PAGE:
The Eskom Board welcomes release of the Public Protector’s report, and the recommendation that a commission of inquiry be established to investigate all the issues using the Public Protector’s report as a starting point.
Eskom Chairman Baldwin Ngubane said board members and executives cited in the Public Protector’s report were not given an opportunity to clear their names before the report was published, but would avail themselves should the commission of inquiry require that.
“Regarding the continued innuendo that Eskom has been giving special favours to Tegeta Exploration and Resources, the Eskom Board stands firm by the processes undertaken by the company to conclude extensions of its coal supply agreements with its suppliers.
“We are satisfied that due process had been followed and we can be proud of the savings achieved by the executive team to date. In the six months to 30 September 2016, Eskom’s primary energy costs were reduced by 1.5% compared to an average increase of 18% over the past 5 years,” said Ngubane.
Eskom coal supply
Eskom regularly engages all its coal suppliers on the required volumes and qualities as the demand varies from time to time and contracting relationships are concluded on sound commercial principles and considerations.
In emergency situations, Eskom has utilised the prepayment mechanism to ensure security of supply. Furthermore, it is important to note that prepayment is a common commercial practice that is used widely and not unique to Eskom.
The principle of prepayment is prevalent in Eskom’s cost-plus supply contracts with the large mining houses such as Anglo American, BECSA and Exxaro. These mining houses supply approximately 80% of Eskom’s coal while Tegeta supplies less than 5% of the coal volume required by Eskom.
The coal supply market is in need of major transformation as it has and continues to benefit a small monopoly of companies. This phenomenon is now under review as requested by the Minister of Public Enterprises in her recent budget speech and Eskom is determined to ensure that emerging black miners also benefit from Eskom’s buying power.
More pertinently, Eskom’s supply mix changed in April 2016 leaving Eskom with a deficit of 2.1 million tonnes, which was required to meet the winter supply plan. Eskom approached its existing suppliers to source additional supply to mitigate this shortfall.
It must be noted that the Exxaro Arnot Colliery had a contract with Eskom to supply coal to Arnot Power Station for 40 years. This contract expired in December 2015. The cost of coal at date of expiry was ZAR1,132/tonne ($73.6).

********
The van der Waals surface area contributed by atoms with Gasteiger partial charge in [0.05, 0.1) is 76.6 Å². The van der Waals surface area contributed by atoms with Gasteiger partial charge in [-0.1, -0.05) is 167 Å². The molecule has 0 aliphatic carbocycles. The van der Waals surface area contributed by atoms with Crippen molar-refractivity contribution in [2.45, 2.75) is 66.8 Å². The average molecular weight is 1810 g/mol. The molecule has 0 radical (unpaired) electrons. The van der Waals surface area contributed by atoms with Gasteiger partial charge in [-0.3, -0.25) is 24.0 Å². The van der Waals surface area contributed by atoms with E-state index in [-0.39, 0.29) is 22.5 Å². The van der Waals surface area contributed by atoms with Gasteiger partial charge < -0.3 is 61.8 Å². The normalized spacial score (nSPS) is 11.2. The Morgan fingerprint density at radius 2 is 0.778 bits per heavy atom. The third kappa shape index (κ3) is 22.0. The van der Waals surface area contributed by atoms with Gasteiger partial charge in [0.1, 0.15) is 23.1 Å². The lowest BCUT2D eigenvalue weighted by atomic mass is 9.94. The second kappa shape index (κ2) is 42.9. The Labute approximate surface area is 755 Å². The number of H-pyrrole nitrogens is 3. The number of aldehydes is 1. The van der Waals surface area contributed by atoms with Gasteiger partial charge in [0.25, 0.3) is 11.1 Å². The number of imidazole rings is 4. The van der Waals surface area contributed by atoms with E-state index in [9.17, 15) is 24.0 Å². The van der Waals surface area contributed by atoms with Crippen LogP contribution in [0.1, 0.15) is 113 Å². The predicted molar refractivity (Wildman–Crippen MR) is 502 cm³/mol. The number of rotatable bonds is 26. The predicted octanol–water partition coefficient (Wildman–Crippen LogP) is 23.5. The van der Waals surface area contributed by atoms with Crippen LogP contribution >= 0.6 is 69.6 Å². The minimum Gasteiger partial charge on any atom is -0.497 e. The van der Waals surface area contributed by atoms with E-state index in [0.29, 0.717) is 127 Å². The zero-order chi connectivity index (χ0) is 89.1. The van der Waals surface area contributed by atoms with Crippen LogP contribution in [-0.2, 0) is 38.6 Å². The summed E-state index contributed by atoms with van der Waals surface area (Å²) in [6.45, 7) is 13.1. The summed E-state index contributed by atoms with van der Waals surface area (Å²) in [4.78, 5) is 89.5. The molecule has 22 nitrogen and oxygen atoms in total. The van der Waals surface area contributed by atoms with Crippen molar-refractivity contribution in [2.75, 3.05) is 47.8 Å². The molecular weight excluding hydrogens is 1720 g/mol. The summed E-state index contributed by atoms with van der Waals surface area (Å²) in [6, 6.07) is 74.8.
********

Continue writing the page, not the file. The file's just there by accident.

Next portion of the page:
“I am advised that Tegeta now supplies Arnot at an average price of ZAR500/ton. The unit cost of coal supplied under this contract is at a discounted rate of 3%, resulting in a further saving to Eskom of billions of rand and ultimately, the consumer,” said Ngubane.
Tegeta was one of the suppliers able to meet Eskom’s need for this additional coal supply at the required coal quality.
This company also stepped in to avert a crisis at the Hendrina Power Station by offering to take the Optimum Coal Mine out of business rescue from Glencore thereby saving thousands of jobs and continuing the supply to Eskom.
Eskom rejects any insinuation of favouritism towards suppliers such as Tegeta who are willing to step in to avert the coal supply crisis and allow Eskom to keep the lights on.
Eskom Board’s position summarised
- It is concerned at Eskom not being interviewed by the Public Protector before releasing her report as per the agreed process established in September 2016.
- It must be noted that Eskom was paying R1,132/tonne ($73.6) to Exxaro and this was on a cost plus basis.
- Tegeta supplies Arnot at an average price of R500/tonne ($36.8), leading to savings of over a billion rand, leading to direct savings to Eskom customers.
- Tegeta is a 51% black owned emerging miner which meets Eskom’s requirements.
- Eskom has no issue doing business with the company based on sound commercial considerations.
- Tegeta stepped in to avert a crisis at Hendrina Power Station by saving jobs and continues to supply Eskom at the original contracted price.
- All due process has been followed and Eskom is proud of the savings achieved by its executives.
- Prepayment is a common practice in coal purchasing and Eskom has used this mechanism previously. In fact, the cost-plus mines have been the recipients of an average amount of R38 billion ($2.8 billion) to date this year to companies such as Anglo, BHP Billiton and Exxarro.
- Eskom firmly rejects the suggestion that Tegeta is favoured or that due process was not followed.